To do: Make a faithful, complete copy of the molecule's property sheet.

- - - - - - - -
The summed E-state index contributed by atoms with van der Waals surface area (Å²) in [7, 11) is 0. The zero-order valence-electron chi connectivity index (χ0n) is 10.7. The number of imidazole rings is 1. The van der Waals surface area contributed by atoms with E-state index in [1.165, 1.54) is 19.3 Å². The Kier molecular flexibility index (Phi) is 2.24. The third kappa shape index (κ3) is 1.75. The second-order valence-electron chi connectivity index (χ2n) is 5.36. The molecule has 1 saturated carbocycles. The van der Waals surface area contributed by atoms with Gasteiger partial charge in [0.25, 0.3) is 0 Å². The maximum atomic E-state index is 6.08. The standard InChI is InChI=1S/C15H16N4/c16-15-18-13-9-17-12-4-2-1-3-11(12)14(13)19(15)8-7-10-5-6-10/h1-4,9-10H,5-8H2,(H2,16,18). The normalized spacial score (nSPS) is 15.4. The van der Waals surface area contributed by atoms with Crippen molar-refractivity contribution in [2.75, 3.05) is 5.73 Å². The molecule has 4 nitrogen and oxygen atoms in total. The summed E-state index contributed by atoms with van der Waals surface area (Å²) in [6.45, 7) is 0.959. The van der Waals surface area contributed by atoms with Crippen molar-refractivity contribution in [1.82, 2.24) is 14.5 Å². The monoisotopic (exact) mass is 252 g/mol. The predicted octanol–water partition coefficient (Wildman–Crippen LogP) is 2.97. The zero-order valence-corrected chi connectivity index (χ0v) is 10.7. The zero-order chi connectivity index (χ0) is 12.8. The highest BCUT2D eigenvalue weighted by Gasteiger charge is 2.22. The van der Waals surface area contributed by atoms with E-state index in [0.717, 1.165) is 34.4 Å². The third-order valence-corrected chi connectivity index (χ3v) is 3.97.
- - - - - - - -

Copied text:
The summed E-state index contributed by atoms with van der Waals surface area (Å²) in [7, 11) is 0. The zero-order valence-electron chi connectivity index (χ0n) is 10.7. The number of imidazole rings is 1. The van der Waals surface area contributed by atoms with E-state index in [1.165, 1.54) is 19.3 Å². The Kier molecular flexibility index (Phi) is 2.24. The third kappa shape index (κ3) is 1.75. The second-order valence-electron chi connectivity index (χ2n) is 5.36. The molecule has 1 saturated carbocycles. The van der Waals surface area contributed by atoms with Gasteiger partial charge in [0.25, 0.3) is 0 Å². The maximum atomic E-state index is 6.08. The standard InChI is InChI=1S/C15H16N4/c16-15-18-13-9-17-12-4-2-1-3-11(12)14(13)19(15)8-7-10-5-6-10/h1-4,9-10H,5-8H2,(H2,16,18). The normalized spacial score (nSPS) is 15.4. The van der Waals surface area contributed by atoms with Crippen molar-refractivity contribution in [2.75, 3.05) is 5.73 Å². The molecule has 4 nitrogen and oxygen atoms in total. The summed E-state index contributed by atoms with van der Waals surface area (Å²) in [6.45, 7) is 0.959. The van der Waals surface area contributed by atoms with Crippen molar-refractivity contribution in [1.82, 2.24) is 14.5 Å². The monoisotopic (exact) mass is 252 g/mol. The predicted octanol–water partition coefficient (Wildman–Crippen LogP) is 2.97. The zero-order valence-corrected chi connectivity index (χ0v) is 10.7. The zero-order chi connectivity index (χ0) is 12.8. The highest BCUT2D eigenvalue weighted by Gasteiger charge is 2.22. The van der Waals surface area contributed by atoms with E-state index in [0.717, 1.165) is 34.4 Å². The third-order valence-corrected chi connectivity index (χ3v) is 3.97.